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The most and least expected All-Stars

AP Photo, USA Today Sports

The All-Star break has arrived, and a typical stellar array of the game's greats is gathered in Cincinnati for Tuesday night's contest. Some of my earliest, most vivid memories of baseball are from All-Star Games past; to me, the 1971 game that featured six home runs from six future Hall of Famers, including Reggie Jackson's blast off the transformer in center field atop Tiger Stadium, seems as if it occurred just yesterday.

Each All-Star Game has its own unique cast of characters. Some players are perennial All-Stars, while others are having their singular moment in the sun thanks to an aberrant first half, exuberant fan voting, being the top candidate on their team (because each team must have a representative), injuries at their position, you name it.

Today, I'll rank every 2015 All-Star by the relative likelihood that each player would have made it to an All-Star Game based on their respective amateur and minor league pedigrees. Throughout, I will reference my annual minor league position-player and starting-pitcher rankings, based on performance and age relative to league/level. I've been preparing these lists since 1993, and they serve as master follow lists, with the order tweaked afterward based on traditional scouting methods.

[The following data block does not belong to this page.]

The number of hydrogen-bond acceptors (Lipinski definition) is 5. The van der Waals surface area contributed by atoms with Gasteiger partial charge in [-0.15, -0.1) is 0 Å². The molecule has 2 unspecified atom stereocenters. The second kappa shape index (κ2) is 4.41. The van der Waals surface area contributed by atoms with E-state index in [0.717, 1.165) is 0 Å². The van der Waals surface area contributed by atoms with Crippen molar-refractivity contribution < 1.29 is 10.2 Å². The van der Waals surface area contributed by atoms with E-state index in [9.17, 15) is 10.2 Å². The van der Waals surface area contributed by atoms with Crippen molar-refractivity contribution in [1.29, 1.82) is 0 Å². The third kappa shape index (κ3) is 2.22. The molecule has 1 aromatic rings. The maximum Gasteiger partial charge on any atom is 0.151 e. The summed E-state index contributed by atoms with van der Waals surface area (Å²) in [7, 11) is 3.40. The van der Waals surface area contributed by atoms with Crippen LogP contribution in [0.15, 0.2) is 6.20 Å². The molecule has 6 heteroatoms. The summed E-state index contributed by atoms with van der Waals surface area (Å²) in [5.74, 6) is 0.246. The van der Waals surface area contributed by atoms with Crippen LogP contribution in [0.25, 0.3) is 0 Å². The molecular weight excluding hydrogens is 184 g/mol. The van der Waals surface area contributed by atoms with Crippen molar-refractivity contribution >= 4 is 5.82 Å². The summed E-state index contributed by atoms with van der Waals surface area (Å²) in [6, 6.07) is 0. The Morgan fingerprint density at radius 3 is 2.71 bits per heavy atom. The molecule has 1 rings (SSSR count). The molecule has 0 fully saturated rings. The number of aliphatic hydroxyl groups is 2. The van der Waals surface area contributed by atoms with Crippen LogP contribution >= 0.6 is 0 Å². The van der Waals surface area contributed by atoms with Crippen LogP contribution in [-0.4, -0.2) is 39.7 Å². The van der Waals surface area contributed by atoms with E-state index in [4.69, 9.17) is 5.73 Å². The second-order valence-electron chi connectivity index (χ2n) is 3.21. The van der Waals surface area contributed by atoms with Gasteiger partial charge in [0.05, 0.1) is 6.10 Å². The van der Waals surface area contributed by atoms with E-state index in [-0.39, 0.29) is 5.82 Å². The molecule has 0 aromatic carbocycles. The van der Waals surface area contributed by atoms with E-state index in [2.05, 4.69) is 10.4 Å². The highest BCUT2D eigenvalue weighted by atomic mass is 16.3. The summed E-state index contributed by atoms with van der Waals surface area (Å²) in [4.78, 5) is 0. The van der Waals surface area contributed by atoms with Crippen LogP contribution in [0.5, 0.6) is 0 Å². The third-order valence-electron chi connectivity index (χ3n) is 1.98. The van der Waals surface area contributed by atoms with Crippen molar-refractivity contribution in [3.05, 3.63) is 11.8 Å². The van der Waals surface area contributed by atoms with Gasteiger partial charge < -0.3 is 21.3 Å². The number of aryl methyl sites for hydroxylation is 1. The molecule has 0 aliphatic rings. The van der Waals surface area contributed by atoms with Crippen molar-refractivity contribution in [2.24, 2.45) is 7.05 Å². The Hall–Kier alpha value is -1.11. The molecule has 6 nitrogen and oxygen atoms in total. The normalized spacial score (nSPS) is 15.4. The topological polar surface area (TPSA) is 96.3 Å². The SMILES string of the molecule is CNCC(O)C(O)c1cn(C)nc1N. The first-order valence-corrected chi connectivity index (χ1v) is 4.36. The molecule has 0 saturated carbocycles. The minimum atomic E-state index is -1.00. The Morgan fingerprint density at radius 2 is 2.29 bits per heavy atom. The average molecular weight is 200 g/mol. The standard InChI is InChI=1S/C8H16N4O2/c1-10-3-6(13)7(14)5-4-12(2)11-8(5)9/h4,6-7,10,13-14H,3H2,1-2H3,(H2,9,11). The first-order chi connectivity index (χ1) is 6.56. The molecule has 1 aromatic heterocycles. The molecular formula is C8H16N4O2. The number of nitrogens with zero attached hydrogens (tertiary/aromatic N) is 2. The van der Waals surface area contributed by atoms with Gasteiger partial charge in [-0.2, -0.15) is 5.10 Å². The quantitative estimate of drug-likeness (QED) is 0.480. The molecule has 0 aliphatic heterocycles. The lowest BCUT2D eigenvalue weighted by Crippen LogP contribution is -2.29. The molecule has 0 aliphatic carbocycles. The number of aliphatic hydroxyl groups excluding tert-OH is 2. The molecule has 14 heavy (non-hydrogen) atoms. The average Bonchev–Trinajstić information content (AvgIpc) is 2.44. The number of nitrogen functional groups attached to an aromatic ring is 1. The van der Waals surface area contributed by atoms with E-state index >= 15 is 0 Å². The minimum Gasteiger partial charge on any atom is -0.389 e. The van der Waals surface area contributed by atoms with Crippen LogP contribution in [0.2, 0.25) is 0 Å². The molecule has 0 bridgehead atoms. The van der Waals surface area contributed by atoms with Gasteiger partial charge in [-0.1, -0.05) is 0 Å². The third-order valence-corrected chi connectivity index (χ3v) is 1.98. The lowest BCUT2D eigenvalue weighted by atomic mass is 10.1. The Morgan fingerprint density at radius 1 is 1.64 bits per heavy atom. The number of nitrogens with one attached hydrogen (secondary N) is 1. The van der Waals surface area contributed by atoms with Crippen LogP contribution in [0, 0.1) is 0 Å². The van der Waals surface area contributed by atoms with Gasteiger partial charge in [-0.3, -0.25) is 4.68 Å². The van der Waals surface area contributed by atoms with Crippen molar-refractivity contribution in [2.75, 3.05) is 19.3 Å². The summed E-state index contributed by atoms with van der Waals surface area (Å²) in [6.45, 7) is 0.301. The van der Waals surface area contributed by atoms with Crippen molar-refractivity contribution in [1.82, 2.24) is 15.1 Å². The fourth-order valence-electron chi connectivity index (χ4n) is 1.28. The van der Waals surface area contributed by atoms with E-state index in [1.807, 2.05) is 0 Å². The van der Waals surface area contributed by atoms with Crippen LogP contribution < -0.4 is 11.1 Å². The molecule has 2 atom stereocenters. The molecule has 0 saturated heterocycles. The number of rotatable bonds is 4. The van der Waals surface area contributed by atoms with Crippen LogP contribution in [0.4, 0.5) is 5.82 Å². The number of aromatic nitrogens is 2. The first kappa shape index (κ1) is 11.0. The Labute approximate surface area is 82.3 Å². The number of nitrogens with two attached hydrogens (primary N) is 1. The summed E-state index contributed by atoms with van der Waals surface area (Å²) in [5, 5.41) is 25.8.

Please note I include the injured All-Stars as well.

The 'can't-miss' prospects

1. Bryce Harper: This is a slam dunk. Not only was Harper an obvious first overall draft pick at age 17 in 2010, but he raced through the minors -- he ranked No. 3 overall in my minor league rankings in 2011 -- and debuted in 2012 at the age of 19. I mean, the guy was hitting 500-foot homers at Tropicana Field in a home run-hitting contest in 2009.

2. Kris Bryant: As close to Harper's hype as you can get.